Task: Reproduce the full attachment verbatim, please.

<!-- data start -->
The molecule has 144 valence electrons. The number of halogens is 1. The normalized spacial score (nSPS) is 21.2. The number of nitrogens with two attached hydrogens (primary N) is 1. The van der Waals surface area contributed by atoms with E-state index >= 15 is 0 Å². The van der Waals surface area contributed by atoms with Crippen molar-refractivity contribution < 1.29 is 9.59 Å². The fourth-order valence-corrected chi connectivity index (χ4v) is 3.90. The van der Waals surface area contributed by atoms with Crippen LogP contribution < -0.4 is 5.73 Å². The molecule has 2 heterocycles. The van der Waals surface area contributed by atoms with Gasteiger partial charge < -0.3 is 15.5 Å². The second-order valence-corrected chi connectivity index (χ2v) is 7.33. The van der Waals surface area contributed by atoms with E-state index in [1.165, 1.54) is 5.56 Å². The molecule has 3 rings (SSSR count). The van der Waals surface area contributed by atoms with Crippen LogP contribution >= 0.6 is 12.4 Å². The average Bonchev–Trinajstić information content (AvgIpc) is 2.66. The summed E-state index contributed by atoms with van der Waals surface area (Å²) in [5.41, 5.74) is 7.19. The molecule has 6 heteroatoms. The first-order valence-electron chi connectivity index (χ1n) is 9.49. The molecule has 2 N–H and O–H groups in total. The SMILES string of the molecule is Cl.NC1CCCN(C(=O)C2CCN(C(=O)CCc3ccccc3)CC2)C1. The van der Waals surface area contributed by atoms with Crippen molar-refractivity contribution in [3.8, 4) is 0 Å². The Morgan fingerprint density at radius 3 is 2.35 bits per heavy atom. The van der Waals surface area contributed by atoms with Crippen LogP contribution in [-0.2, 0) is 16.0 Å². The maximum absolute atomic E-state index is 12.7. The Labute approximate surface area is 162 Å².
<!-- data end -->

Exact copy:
The molecule has 144 valence electrons. The number of halogens is 1. The normalized spacial score (nSPS) is 21.2. The number of nitrogens with two attached hydrogens (primary N) is 1. The van der Waals surface area contributed by atoms with E-state index >= 15 is 0 Å². The van der Waals surface area contributed by atoms with Crippen molar-refractivity contribution < 1.29 is 9.59 Å². The fourth-order valence-corrected chi connectivity index (χ4v) is 3.90. The van der Waals surface area contributed by atoms with Crippen LogP contribution < -0.4 is 5.73 Å². The molecule has 2 heterocycles. The van der Waals surface area contributed by atoms with Gasteiger partial charge < -0.3 is 15.5 Å². The second-order valence-corrected chi connectivity index (χ2v) is 7.33. The van der Waals surface area contributed by atoms with E-state index in [1.165, 1.54) is 5.56 Å². The molecule has 3 rings (SSSR count). The van der Waals surface area contributed by atoms with Crippen LogP contribution >= 0.6 is 12.4 Å². The average Bonchev–Trinajstić information content (AvgIpc) is 2.66. The summed E-state index contributed by atoms with van der Waals surface area (Å²) in [5.41, 5.74) is 7.19. The molecule has 6 heteroatoms. The first-order valence-electron chi connectivity index (χ1n) is 9.49. The molecule has 2 N–H and O–H groups in total. The SMILES string of the molecule is Cl.NC1CCCN(C(=O)C2CCN(C(=O)CCc3ccccc3)CC2)C1. The van der Waals surface area contributed by atoms with Crippen molar-refractivity contribution in [3.8, 4) is 0 Å². The Morgan fingerprint density at radius 3 is 2.35 bits per heavy atom. The van der Waals surface area contributed by atoms with Crippen LogP contribution in [-0.2, 0) is 16.0 Å². The maximum absolute atomic E-state index is 12.7. The Labute approximate surface area is 162 Å².